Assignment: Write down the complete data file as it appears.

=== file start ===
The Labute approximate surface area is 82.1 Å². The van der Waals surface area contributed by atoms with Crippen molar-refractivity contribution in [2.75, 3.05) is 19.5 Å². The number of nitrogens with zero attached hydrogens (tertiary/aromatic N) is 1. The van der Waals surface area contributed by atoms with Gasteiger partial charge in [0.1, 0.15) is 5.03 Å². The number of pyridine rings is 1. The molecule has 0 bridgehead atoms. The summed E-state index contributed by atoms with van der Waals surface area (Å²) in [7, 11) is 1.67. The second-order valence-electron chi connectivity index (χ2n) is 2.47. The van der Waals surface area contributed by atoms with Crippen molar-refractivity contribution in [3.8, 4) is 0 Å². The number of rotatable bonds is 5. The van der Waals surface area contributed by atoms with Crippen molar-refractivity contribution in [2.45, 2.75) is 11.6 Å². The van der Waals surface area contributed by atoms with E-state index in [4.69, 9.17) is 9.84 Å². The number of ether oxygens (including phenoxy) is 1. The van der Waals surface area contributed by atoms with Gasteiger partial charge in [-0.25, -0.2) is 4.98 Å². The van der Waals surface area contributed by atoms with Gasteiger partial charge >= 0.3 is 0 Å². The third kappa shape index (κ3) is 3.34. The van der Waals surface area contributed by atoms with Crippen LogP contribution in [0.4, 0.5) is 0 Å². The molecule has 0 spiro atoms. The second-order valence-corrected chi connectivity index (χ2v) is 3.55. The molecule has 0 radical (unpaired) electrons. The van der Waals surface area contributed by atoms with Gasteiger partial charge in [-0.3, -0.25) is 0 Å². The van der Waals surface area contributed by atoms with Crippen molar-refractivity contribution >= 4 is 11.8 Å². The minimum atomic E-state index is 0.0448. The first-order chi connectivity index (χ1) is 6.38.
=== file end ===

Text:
The Labute approximate surface area is 82.1 Å². The van der Waals surface area contributed by atoms with Crippen molar-refractivity contribution in [2.75, 3.05) is 19.5 Å². The number of nitrogens with zero attached hydrogens (tertiary/aromatic N) is 1. The van der Waals surface area contributed by atoms with Gasteiger partial charge in [0.1, 0.15) is 5.03 Å². The number of pyridine rings is 1. The molecule has 0 bridgehead atoms. The summed E-state index contributed by atoms with van der Waals surface area (Å²) in [7, 11) is 1.67. The second-order valence-electron chi connectivity index (χ2n) is 2.47. The van der Waals surface area contributed by atoms with Crippen molar-refractivity contribution in [3.8, 4) is 0 Å². The number of rotatable bonds is 5. The van der Waals surface area contributed by atoms with Crippen molar-refractivity contribution in [2.45, 2.75) is 11.6 Å². The van der Waals surface area contributed by atoms with E-state index in [4.69, 9.17) is 9.84 Å². The number of ether oxygens (including phenoxy) is 1. The van der Waals surface area contributed by atoms with Gasteiger partial charge in [-0.25, -0.2) is 4.98 Å². The van der Waals surface area contributed by atoms with Gasteiger partial charge >= 0.3 is 0 Å². The third kappa shape index (κ3) is 3.34. The van der Waals surface area contributed by atoms with Crippen LogP contribution in [0.4, 0.5) is 0 Å². The molecule has 0 spiro atoms. The second-order valence-corrected chi connectivity index (χ2v) is 3.55. The molecule has 0 radical (unpaired) electrons. The van der Waals surface area contributed by atoms with Gasteiger partial charge in [-0.3, -0.25) is 0 Å². The van der Waals surface area contributed by atoms with Crippen molar-refractivity contribution >= 4 is 11.8 Å². The minimum atomic E-state index is 0.0448. The first-order chi connectivity index (χ1) is 6.38.